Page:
End-of-life care in the emergency department: nurses who invest in the nurse–patient relationship are better able to manage the emotional aspects of caring for dying people and their relatives
- Correspondence to: Estelle Codier
University of Hawaii, Manoa, School Of Nursing And Dental Hygiene, 2528 McCarthy Mall, Webster Hall Room 440, Honolulu, HI 96822, USA;
Implications for practice and research
Development of EI (emotional intelligence) skills may be related to both effective EOL (end-of-life) care and retention/burnout prevention in nursing work in the ED (emergency department)
Further nursing EI research is warranted, particularly on the models of EI most relevant for nursing
Development of emotional intelligence in the clinical setting holds the potential for both improved patient care and improved performance and retention for clinical staff.
Effective EOL care in the ED requires nurses’ investment in the nurse–patient relationship, management of emotional labour and development of EI ability.
Development of EI abilities by nurses is a part of effective EOL care, retention and burnout prevention.
As the population ages, nurses in the ED will have more involvement with EOL care. Expertise in EOL care is important not only for patient outcomes but also as it impacts on nurse emotional labour.
In their descriptive, qualitative study, Bailey et al explored the development of ED nurses’ expertise in EOL care. Using ethnographic methods, data were collected over 12 months during 900 h of ED EOL care observation and in 28 interviews with patients, family and care team members. Thematic analysis was performed to provide the basis for a model for nurses’ development of expertise in EOL care.
The model described EOL care expertise developed through three stages: investment in relationship, emotional labour management and EI skill development.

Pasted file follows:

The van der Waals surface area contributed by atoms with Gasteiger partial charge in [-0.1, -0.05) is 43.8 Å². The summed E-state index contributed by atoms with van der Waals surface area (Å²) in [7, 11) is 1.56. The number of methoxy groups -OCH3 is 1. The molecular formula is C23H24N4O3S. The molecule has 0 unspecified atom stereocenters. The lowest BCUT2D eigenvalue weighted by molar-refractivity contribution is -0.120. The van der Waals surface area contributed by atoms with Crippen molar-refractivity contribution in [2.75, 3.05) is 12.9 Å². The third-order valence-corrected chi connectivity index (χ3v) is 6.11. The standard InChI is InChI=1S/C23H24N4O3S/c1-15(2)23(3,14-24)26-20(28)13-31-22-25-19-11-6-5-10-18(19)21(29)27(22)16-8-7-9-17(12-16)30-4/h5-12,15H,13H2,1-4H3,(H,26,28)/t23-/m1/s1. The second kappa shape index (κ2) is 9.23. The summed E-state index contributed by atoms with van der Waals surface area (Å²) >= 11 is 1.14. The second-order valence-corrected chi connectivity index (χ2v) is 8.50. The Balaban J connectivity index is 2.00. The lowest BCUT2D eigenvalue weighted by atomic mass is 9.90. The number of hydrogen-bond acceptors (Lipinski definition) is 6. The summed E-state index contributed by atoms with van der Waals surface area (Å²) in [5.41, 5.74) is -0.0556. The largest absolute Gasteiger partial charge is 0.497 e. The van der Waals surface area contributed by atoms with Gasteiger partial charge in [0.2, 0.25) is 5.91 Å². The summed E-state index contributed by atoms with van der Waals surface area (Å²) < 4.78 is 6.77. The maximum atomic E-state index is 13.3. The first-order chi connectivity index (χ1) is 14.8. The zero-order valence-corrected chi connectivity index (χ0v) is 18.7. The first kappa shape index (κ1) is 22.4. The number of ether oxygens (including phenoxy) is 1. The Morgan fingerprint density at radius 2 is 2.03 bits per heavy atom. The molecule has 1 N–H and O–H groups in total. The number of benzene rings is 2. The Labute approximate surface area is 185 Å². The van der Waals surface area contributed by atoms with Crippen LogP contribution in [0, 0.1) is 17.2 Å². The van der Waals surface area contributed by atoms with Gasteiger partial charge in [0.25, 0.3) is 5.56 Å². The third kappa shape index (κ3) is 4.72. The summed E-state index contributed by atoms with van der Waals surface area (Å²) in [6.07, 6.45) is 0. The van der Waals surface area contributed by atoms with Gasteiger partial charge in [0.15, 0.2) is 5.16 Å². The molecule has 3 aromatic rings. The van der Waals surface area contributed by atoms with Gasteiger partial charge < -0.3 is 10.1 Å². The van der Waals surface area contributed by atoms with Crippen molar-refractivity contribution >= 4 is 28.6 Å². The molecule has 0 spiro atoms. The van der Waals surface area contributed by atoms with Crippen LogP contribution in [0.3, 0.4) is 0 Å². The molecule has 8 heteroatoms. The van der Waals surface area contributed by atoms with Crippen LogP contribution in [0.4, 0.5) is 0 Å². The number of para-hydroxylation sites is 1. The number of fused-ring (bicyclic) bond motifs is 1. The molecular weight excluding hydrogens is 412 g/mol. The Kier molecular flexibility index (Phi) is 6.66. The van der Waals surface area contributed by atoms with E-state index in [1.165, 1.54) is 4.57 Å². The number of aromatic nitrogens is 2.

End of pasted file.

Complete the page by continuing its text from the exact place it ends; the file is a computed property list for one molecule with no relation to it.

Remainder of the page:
EI is a relatively new concept in nursing. Research across numerous professions has provided ample evidence for the importance of EI skills in successful job performance, organisational coping and leadership effectiveness. Research in nursing has validated many of these findings. Nurse EI scores correlate with the levels of clinical staff performance, coping, positive organisational behaviours, retention in nursing and patients’ perceptions of nurse caring.1–4 The conclusions of Bailey et al about nurse burnout and retention are supported elsewhere in the nursing EI literature.5 Bailey, et al utilised the EI ‘mixed’ model, first popularised in 2000. It is neither the model utilised most in existing nursing EI research nor is it the one best suited to application to nursing practice.
Three main models of EI are currently in use, with significant differences between them. The Ability model conceptualises EI as a skill set of measurable abilities. The Personality model conceptualises EI as a set of personality traits. The Mixed model, utilised by Bailey et al conceptualises EI as both trait and ability. The models differ in concept validity and instrumentation validity and reliability.6 Face validity is problematic in the Personality and Mixed models, which so overlap with the existing personality theory as to make differentiation between EI traits and traditionally defined personality concepts difficult. Both 360 ‘other reporting’, used in Mixed model instruments, and ‘self reporting’ used in the Personality model instrument pose reliability issues.6 With both the models, accuracy of EI assessment is completely dependent on the self or other's assessment accuracy and may be confounded by a wide range of organisational and interpersonal variables.6 In contrast, in the Ability model. instrumentations require the performance of emotional skills. The instrument most used to measure ability EI, the Mayer-Salovey-Caruso Emotional Intelligence Test (MSCEIT, V.2), has rigorously established validity and reliability and is less susceptible to the confounding variables other instrumentations are vulnerable to.6
The first 20 years of interdisciplinary EI research across many cultures, disciplines and settings were complicated by the wide variety of conceptual models used. In addition, the instruments used, some of which had poor if any validity or reliability testing, made meta-analyses of the whole body of research challenging. To avoid the same pitfalls, nurse researchers are encouraged to attend to the important differences between EI models and maintain high standards for instrumentation used in nursing EI research.